From Tolkien Gateway
History of Arda
Before the Creation
Before the Ages
Days before days
Years of the Trees (up to Y.T. 1050)
Ages of the Children of Ilúvatar
First Age (begins in Y.T. 1050
and overlaps with the Years of the Trees
up to Y.T. 1500
- Years of the Sun begin in F.A. 1
Second Age
- Arda made round in S.A. 3319
Third Age
Fourth Age
Later Ages (up to present day)
End of Arda
Timeline of Arda
(See: Round World version of the Silmarillion
for a later conception of Tolkien's cosmology)

The Ages, also known as the Ages of the Children of Ilúvatar[1] or Ages of Awakening,[2] are large spans of Time in which the Wise and loremasters of the Eruhíni divided the history of Arda. The division was made according to significant historical upheavals such as the overthrowing of a Dark Lord.

The Ages[edit | edit source]

First Age[edit | edit source]

The First Age saw the arising of the Speaking Peoples: first the Elves, second the Dwarves, and third Men; and Morgoth's terrible wars against them. It ended with the War of Wrath and the drowning of Beleriand. Morgoth was captured by the Valar and expelled from Arda, thus ending centuries of his dominion in Middle-earth.[3][4]

Second Age[edit | edit source]

In the Second Age the Edain prospered in Númenor, but Sauron, a servant of Morgoth also came to dominate the Westlands. The Rings of Power were created as one of such attempts. Sauron's influence also caused the Downfall of Númenor and the Changing of the World. The Age ended with the War of the Last Alliance and the defeat of Sauron.[4][5]

Third Age[edit | edit source]

The Third Age saw the gradual fading of the Elves and also the rise of Sauron against the Númenórean kingdoms, until he was defeated during the War of the Ring. The Age ended some years later with the departure of the White Ship from the Grey Havens.[5][4]

Fourth Age[edit | edit source]

The Fourth Age was a time when the Elves faded while Men, Hobbits, and, for a time, Dwarves prospered and recovered after the defeat of Sauron, until the Dominion of Men.[4]

Further future[edit | edit source]

"For not we but those who come after will make the legends of our time."

Tolkien said in a letter written in 1958 that he imagined that the events of The Lord of the Rings had happened approximately 6000 years earlier, so it was about the end of the Fifth Age if the length of the Ages had remained unchanged, but they had probably quickened and it was about the end of the Sixth Age or in the Seventh. However, he did not explain the criteria of why the Ages should be shortened.[7]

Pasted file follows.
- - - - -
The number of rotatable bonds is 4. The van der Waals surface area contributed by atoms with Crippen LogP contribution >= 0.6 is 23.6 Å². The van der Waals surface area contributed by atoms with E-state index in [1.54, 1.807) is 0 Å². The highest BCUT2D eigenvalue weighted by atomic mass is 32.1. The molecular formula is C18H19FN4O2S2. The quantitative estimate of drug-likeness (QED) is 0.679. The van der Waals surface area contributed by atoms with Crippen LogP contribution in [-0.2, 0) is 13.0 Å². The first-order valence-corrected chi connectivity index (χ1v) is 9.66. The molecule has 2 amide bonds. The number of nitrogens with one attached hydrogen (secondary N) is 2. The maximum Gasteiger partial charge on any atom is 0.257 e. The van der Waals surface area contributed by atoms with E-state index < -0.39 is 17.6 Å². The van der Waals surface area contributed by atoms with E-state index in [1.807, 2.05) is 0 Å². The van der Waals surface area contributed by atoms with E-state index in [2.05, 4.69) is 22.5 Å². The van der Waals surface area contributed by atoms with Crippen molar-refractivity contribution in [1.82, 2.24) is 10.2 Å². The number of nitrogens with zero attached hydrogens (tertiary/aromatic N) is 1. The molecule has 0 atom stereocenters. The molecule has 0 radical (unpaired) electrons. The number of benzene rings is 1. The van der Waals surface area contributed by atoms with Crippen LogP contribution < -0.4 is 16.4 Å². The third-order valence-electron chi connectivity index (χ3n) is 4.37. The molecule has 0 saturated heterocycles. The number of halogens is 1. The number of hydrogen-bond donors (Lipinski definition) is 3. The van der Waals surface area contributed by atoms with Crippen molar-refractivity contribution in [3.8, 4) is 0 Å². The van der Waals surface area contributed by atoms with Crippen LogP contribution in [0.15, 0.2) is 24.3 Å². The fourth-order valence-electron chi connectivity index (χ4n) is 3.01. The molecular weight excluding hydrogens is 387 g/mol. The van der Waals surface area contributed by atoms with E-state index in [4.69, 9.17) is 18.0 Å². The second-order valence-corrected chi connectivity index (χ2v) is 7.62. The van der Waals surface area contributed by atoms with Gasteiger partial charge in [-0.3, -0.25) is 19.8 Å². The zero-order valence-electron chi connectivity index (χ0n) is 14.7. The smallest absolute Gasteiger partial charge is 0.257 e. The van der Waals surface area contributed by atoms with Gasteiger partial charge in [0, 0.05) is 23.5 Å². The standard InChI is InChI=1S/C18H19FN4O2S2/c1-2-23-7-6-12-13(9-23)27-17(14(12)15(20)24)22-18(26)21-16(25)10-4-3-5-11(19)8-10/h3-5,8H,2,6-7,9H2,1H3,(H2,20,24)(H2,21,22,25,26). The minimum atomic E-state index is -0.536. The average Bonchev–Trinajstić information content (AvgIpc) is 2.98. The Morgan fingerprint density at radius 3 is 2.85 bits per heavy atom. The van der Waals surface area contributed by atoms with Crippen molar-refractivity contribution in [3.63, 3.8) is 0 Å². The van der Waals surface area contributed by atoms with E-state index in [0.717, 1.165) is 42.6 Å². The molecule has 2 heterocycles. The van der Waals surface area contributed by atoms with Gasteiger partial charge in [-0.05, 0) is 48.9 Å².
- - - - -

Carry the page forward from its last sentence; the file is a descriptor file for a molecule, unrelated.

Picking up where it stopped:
Two years after that letter, Tolkien changed this idea and wrote that, instead, we were already in the year 1960 of the Seventh Age, indicating that this Age follows the Christian reckoning.[8]

Other versions of the legendarium[edit | edit source]

In earlier texts, such as The Later Annals of Valinor, J.R.R. Tolkien referred to the 'First Age(s) of the World' rather than the 'First Age of the Children of Ilúvatar'. This variation had much earlier starting point, extending the First Age back to the creation of Arda, but consistently ended with Morgoth's defeat in Beleriand.[9]

The terms 'First Age of the Sun' and 'Ages of the Sun' are commonly used by many fans, but do not appear anywhere in Tolkien's writings. The 'First Age of the Sun' in this conception is held to begin with the first rising of the Sun and continue until Morgoth's defeat nearly 600 years later. While this is at odds with Tolkien's statements that the first age was the longest by far it is a common misapprehension because the subsequent ages all took place entirely during the Years of the Sun.

See also[edit | edit source]


  1. J.R.R. Tolkien, Christopher Tolkien (ed.), Morgoth's Ring, "Part Two. The Annals of Aman: First section of the Annals of Aman", p. 51
  2. J.R.R. Tolkien, Christopher Tolkien (ed.), The Peoples of Middle-earth, "Of Dwarves and Men", note 21, p. 371
  3. J.R.R. Tolkien, Christopher Tolkien (ed.), The Silmarillion, "Quenta Silmarillion: Of the Voyage of Eärendil and the War of Wrath"
  4. 4.0 4.1 4.2 4.3 J.R.R. Tolkien, The Lord of the Rings, Appendix B: The Tale of Years (Chronology of the Westlands)
  5. 5.0 5.1 J.R.R. Tolkien, Christopher Tolkien (ed.), The Silmarillion, "Of the Rings of Power and the Third Age"
  6. J.R.R. Tolkien, The Lord of the Rings, The Two Towers, "The Riders of Rohan"
  7. J.R.R. Tolkien; Humphrey Carpenter, Christopher Tolkien (eds.), The Letters of J.R.R. Tolkien, Letter 211, (dated 14 October 1958): "I imagine the gap [between the Fall of Barad-dûr and our Days] to be about 6000 years: that is we are now at the end of the Fifth Age, if the Ages were of about the same length as S.A. and T.A. But they have, I think, quickened; and I imagine we are actually at the end of the Sixth Age, or in the Seventh."
  8. J.R.R. Tolkien, Carl F. Hostetter (ed.), The Nature of Middle-earth, "Part One. Time and Ageing: VI. The Awaking of the Quendi", p. 39
  9. J.R.R. Tolkien, Christopher Tolkien (ed.), The Lost Road and Other Writings, "Part Two: Valinor and Middle-earth before The Lord of the Rings, II. The Later Annals of Valinor", p. 118